UK banks are rushing to buy now, pay later despite rising default risks and growing regulatory scrutiny, in a defensive effort to win back younger users who are more comfortable with fintechs like Klarna than credit card.
With more nimble rivals attracting younger customers, NatWest, Virgin Money, HSBC and Monzo have all launched BNPL products – which allow users to defer or split payments for purchases – in the UK over the past year. past year.
“It’s no surprise that banks want market share buy now, pay later,” said Amy Gavin, senior strategist at fintech consultancy 11:FS. “Vendors that don’t offer this risk losing access to their customers, especially millennials and Gen Z.”
Fintechs such as Sweden’s Klarna – formerly Europe’s most valuable private tech company before its valuation crashed in its last funding round – have benefited greatly from the surge in online shopping and demand of BNPL triggered by the pandemic.
Researchers from the Universities of Chicago, Warwick and Nottingham estimated that the UK BNPL market grew to £5.7 billion in 2021, more than double the figure calculated by the Financial Conduct Authority for 2020.
“The support was ahead of what we expected,” said Monzo chief executive TS Anil of Flex, the service he launched in September, which he said was “the right long-term game” for the neobank.
Several bankers said they did not expect their products to generate significant revenue in the short term, but would provide them to younger customers who request the service.
A banker said he did not expect to make money from BNPL, but was worried about the threat posed by fintechs if they branched out to offer other services.
Lenders have sought to position their products as responsible alternatives to cardholders, who face questions regarding the affordability of their loans.
Traditional BNPL transactions relied primarily on soft credit checks, which attempt to assess creditworthiness typically using data provided by consumers. These are not visible to other lenders and leave no permanent record, raising concerns that users could fall into debt with a number of companies. A growing number of suppliers have started reporting their transactions to credit reference agencies.
In contrast, banks offering BNPL perform a more comprehensive search of a consumer’s financial record, which may uncover instances of default or late payment. These stricter credit checks are recorded in applicants’ credit history and may affect credit scores.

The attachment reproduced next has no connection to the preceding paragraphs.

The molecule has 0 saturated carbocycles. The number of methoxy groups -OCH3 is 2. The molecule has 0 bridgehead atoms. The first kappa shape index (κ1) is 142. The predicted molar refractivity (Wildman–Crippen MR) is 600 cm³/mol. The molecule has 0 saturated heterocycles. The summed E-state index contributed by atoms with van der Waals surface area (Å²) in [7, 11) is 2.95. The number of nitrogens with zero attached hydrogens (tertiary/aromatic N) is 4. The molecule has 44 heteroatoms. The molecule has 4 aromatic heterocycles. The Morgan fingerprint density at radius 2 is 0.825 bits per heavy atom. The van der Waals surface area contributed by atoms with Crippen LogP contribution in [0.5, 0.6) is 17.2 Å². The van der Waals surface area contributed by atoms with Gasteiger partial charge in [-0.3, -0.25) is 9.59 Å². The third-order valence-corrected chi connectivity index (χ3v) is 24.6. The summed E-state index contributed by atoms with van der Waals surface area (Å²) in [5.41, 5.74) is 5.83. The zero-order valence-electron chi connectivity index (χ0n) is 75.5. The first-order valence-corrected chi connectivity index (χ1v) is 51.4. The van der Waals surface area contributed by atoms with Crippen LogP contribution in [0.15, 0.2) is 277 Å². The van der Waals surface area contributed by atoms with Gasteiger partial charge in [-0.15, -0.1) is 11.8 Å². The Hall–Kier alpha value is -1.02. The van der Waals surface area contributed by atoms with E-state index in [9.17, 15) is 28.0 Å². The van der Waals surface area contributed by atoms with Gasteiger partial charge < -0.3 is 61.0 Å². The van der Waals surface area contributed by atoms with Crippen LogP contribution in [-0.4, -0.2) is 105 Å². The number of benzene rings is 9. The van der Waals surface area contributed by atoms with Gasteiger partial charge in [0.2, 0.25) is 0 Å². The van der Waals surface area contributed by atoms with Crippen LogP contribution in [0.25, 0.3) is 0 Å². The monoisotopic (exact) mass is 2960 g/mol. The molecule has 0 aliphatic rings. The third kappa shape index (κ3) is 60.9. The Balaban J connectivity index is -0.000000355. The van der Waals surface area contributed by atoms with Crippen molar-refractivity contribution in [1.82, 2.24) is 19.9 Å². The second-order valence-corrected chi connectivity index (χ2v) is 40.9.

“We are concerned that users’ credit performance may suffer from the unregulated use of buy now, pay later,” said David Lindberg, managing director of retail banking at NatWest. “As more and more of our young customers are using these services, we want to offer an alternative.”
NatWest’s BNPL option, launched in June, is available to account holders over the age of 18 earning at least £10,000 a year, in line with its basic credit card criteria.
In June, the government announced plans to tighten industry rules, including requiring companies to verify that customers can afford to use their products. However, regulation is expected by 2023 at the earliest.
UK banks could also benefit as incumbents face rising rates and a cost of living crisis that is squeezing borrowers and hitting valuations – Klarna has seen its valuation slashed from $46bn to less than $7 billion in July and US-based Affirm has suffered an 80 percent drop in its share price since November.
Analysts also point to a number of advantages that banks have over cardholders.
“They have an existing customer base and significant ‘cheap’ lines of credit already in place,” said Rohit Mathur, a partner at venture capital firm Digital Horizon that invested in Klarna.
Gavin at 11:FS said the size of banks could allow them to charge retailers lower transaction fees, undermining existing providers who already operate on extremely thin margins.
UK equity research firm Redburn estimated in 2021 that incumbents made an average of 0.3 points in gross profit before operating costs.
However, banks will also have to deal with late payments and defaults.
NatWest charges a fee of £12 a month if payments come more than a day after they are due, while Monzo said it would try to take a lower amount by switching to a longer-term installment plan.
By contrast, Virgin said it would not charge late fees, an approach already taken by some buy now, pay later providers in the UK, including Klarna.
But while many lenders are rushing, others are holding fire.
“It’s a risky time to start [a buy now, pay later product] in a bearish credit cycle. It’s a product for people who tend to struggle with credit, after all,” said a bank executive. “Do we want to open ourselves up to the credit and reputational damage that comes with it?”